Rejection of Him is the chief work and highest manifestation of unbelief. In him true humility, meekness, and submission to perfect authority and justice are embodied. To reject him is to show our hatred of these traits. In him also reside unsullied honor, reverence, respect, and love. To reject him is to sneer at these traits of character. In him and his teaching about the Father we find a clear perception of the justice of God in providential chastening as well as eternal condemnation without any questioning of the rightness and goodness of God in these manifestations. To reject him is to reject the justification of God in his dealing with sin.
Rejection of Him shows a misuse of the Law – Our text says “because they are disobedient to the word.” The Jews, according to Romans 9:30-33 professed to keep the Law while grossly misunderstanding its absolute perfection and purpose. Paul quotes Isaiah 28:16 after referencing the text in Psalm 118. Also Romans 10:3 continues Paul’s assignment of the Jews’ rejection of the Law to their unbelief.
The Appointment of God – The idea of divine appointment must not escape us in this passage. Even as Jesus is chosen and precious, appointed by God the Father to this task, so the responses to him come from divine appointment. Some the Father will appoint to stumbling by leaving them to their “free will,” that is, to exactly what their wills desire in their fallen condition. The natural inclination of the soul is sinful resistance to all that is holy and good and excellent in the divine wisdom.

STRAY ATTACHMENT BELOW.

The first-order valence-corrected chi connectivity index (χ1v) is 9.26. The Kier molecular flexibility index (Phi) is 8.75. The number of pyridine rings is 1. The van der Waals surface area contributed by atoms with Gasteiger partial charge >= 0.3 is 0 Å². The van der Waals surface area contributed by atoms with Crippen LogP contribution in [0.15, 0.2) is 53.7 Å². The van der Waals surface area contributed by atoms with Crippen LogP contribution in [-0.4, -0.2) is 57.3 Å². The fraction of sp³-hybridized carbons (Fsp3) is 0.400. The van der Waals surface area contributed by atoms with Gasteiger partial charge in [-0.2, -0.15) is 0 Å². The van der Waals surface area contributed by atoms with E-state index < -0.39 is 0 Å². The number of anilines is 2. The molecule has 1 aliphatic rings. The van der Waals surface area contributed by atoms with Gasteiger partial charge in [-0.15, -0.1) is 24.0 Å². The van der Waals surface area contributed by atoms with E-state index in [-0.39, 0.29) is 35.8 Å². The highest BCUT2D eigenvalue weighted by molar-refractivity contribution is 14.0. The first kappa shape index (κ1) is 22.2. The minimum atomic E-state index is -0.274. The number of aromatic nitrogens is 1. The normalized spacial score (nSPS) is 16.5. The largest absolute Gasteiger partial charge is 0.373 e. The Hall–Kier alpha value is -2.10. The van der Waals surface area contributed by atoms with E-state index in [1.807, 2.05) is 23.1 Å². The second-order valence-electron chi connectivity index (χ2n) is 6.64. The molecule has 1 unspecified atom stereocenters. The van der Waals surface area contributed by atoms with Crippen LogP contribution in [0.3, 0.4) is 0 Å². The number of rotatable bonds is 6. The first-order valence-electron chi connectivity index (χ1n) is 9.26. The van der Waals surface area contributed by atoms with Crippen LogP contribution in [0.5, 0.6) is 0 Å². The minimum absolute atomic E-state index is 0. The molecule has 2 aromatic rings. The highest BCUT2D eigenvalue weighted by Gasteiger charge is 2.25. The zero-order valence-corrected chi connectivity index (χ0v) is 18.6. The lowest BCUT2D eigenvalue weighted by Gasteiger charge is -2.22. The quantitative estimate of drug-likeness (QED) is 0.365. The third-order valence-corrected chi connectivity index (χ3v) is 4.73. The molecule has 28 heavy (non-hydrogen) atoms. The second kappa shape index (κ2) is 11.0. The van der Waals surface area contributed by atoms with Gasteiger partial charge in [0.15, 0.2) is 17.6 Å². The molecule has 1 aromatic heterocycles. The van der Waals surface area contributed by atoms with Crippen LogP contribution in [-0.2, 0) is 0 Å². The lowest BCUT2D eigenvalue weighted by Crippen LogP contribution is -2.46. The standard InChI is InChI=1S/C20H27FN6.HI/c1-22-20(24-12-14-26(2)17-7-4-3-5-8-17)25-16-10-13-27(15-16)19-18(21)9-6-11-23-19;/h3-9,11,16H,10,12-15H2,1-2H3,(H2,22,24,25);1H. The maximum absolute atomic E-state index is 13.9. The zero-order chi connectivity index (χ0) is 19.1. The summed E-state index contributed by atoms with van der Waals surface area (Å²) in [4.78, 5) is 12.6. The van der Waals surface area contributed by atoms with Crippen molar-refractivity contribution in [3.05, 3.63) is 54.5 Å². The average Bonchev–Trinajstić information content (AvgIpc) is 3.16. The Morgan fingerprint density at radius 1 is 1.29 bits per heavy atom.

Unto which they were appointed
God’s just rejection of them is the same as the appointment of God – Romans 9:22. God
Mt 11:25f God has “hidden these things from the wise and understanding” while revealing them to babes.
Those appointed to this rejection have “no love of truth” and thus receive a deluding influence. 2 Thessalonians 2:10-12 indicates that God leaves unbelievers to their own natural disposition of a refusal to love the truth and then justifiably aggravates their hostility to the truth by sending them strong delusion, giving further evidence of their willingness to believe a lie, no matter how destructive, vicious, and absurd, rather than the truth about human sin and divine redemption.
John 10:26- “Not my sheep” – Jesus indicated clearly that some that were in his presence even as he spoke would continue in their unbelief because they were not his sheep; They were outside, therefore, of the special provision of divine grace necessary for the cordial reception of saving truth, but left to their natural and freely exhibited hostility.